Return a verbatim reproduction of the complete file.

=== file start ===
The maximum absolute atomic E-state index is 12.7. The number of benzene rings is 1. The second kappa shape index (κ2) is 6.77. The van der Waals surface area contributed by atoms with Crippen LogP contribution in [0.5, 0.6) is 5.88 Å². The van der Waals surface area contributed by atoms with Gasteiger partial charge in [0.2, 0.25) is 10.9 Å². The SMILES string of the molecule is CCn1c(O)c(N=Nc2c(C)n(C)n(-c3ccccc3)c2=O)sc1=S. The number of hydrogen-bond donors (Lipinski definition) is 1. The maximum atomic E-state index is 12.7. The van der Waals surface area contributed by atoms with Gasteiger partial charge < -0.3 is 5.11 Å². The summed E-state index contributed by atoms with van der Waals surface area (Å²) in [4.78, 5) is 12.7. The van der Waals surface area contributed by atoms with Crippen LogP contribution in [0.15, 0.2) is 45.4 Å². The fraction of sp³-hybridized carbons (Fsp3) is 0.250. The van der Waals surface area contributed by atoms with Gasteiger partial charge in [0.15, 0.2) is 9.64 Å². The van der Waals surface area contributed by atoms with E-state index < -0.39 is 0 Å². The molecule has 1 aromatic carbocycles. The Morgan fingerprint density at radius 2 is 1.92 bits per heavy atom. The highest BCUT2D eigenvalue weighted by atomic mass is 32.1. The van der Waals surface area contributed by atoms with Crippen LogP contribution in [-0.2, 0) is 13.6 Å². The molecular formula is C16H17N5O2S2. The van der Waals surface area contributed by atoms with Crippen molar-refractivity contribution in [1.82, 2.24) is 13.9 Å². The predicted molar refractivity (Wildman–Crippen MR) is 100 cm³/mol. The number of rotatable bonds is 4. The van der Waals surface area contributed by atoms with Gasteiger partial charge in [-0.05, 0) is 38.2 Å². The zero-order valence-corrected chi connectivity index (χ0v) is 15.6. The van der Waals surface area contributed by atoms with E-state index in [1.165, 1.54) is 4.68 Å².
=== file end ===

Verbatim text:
The maximum absolute atomic E-state index is 12.7. The number of benzene rings is 1. The second kappa shape index (κ2) is 6.77. The van der Waals surface area contributed by atoms with Crippen LogP contribution in [0.5, 0.6) is 5.88 Å². The van der Waals surface area contributed by atoms with Gasteiger partial charge in [0.2, 0.25) is 10.9 Å². The SMILES string of the molecule is CCn1c(O)c(N=Nc2c(C)n(C)n(-c3ccccc3)c2=O)sc1=S. The number of hydrogen-bond donors (Lipinski definition) is 1. The maximum atomic E-state index is 12.7. The van der Waals surface area contributed by atoms with Gasteiger partial charge < -0.3 is 5.11 Å². The summed E-state index contributed by atoms with van der Waals surface area (Å²) in [4.78, 5) is 12.7. The van der Waals surface area contributed by atoms with Crippen LogP contribution in [0.15, 0.2) is 45.4 Å². The fraction of sp³-hybridized carbons (Fsp3) is 0.250. The van der Waals surface area contributed by atoms with Gasteiger partial charge in [0.15, 0.2) is 9.64 Å². The van der Waals surface area contributed by atoms with E-state index < -0.39 is 0 Å². The molecule has 1 aromatic carbocycles. The Morgan fingerprint density at radius 2 is 1.92 bits per heavy atom. The highest BCUT2D eigenvalue weighted by atomic mass is 32.1. The van der Waals surface area contributed by atoms with Crippen LogP contribution in [-0.2, 0) is 13.6 Å². The molecular formula is C16H17N5O2S2. The van der Waals surface area contributed by atoms with Crippen molar-refractivity contribution in [1.82, 2.24) is 13.9 Å². The predicted molar refractivity (Wildman–Crippen MR) is 100 cm³/mol. The number of rotatable bonds is 4. The van der Waals surface area contributed by atoms with Gasteiger partial charge in [-0.05, 0) is 38.2 Å². The zero-order valence-corrected chi connectivity index (χ0v) is 15.6. The van der Waals surface area contributed by atoms with E-state index in [1.165, 1.54) is 4.68 Å².